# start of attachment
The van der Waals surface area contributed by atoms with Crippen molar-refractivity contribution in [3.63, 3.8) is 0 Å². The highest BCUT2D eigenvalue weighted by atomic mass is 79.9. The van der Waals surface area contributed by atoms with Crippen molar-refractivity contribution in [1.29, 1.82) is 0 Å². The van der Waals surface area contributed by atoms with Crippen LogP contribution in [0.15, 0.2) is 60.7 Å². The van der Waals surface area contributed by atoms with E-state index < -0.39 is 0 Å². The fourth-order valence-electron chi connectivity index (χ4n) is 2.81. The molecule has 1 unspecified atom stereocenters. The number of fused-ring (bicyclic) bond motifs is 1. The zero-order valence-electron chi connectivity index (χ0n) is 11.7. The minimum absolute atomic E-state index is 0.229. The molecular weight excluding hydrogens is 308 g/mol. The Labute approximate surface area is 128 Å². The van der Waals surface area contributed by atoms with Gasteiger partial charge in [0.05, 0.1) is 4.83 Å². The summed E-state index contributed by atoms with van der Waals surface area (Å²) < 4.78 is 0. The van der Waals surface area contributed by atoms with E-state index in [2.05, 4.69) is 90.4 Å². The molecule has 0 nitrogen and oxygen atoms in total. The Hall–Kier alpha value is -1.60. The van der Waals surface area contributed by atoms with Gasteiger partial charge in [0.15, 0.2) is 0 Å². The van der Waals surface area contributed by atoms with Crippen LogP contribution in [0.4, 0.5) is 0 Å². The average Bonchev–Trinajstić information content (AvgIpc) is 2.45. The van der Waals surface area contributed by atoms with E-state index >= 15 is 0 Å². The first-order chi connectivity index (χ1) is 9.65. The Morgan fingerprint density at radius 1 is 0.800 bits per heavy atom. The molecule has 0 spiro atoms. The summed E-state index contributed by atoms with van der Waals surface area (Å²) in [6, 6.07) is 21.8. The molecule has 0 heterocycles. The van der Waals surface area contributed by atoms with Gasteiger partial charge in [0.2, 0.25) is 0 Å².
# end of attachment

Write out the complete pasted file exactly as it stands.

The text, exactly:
The van der Waals surface area contributed by atoms with Crippen molar-refractivity contribution in [3.63, 3.8) is 0 Å². The highest BCUT2D eigenvalue weighted by atomic mass is 79.9. The van der Waals surface area contributed by atoms with Crippen molar-refractivity contribution in [1.29, 1.82) is 0 Å². The van der Waals surface area contributed by atoms with Crippen LogP contribution in [0.15, 0.2) is 60.7 Å². The van der Waals surface area contributed by atoms with E-state index < -0.39 is 0 Å². The fourth-order valence-electron chi connectivity index (χ4n) is 2.81. The molecule has 1 unspecified atom stereocenters. The number of fused-ring (bicyclic) bond motifs is 1. The zero-order valence-electron chi connectivity index (χ0n) is 11.7. The minimum absolute atomic E-state index is 0.229. The molecular weight excluding hydrogens is 308 g/mol. The Labute approximate surface area is 128 Å². The van der Waals surface area contributed by atoms with Gasteiger partial charge in [0.05, 0.1) is 4.83 Å². The summed E-state index contributed by atoms with van der Waals surface area (Å²) < 4.78 is 0. The van der Waals surface area contributed by atoms with E-state index in [2.05, 4.69) is 90.4 Å². The molecule has 0 nitrogen and oxygen atoms in total. The Hall–Kier alpha value is -1.60. The van der Waals surface area contributed by atoms with Gasteiger partial charge in [0.15, 0.2) is 0 Å². The van der Waals surface area contributed by atoms with Crippen LogP contribution in [0.4, 0.5) is 0 Å². The average Bonchev–Trinajstić information content (AvgIpc) is 2.45. The van der Waals surface area contributed by atoms with E-state index >= 15 is 0 Å². The first-order chi connectivity index (χ1) is 9.65. The Morgan fingerprint density at radius 1 is 0.800 bits per heavy atom. The molecule has 0 spiro atoms. The summed E-state index contributed by atoms with van der Waals surface area (Å²) in [6, 6.07) is 21.8. The molecule has 0 heterocycles. The van der Waals surface area contributed by atoms with Gasteiger partial charge in [0.2, 0.25) is 0 Å².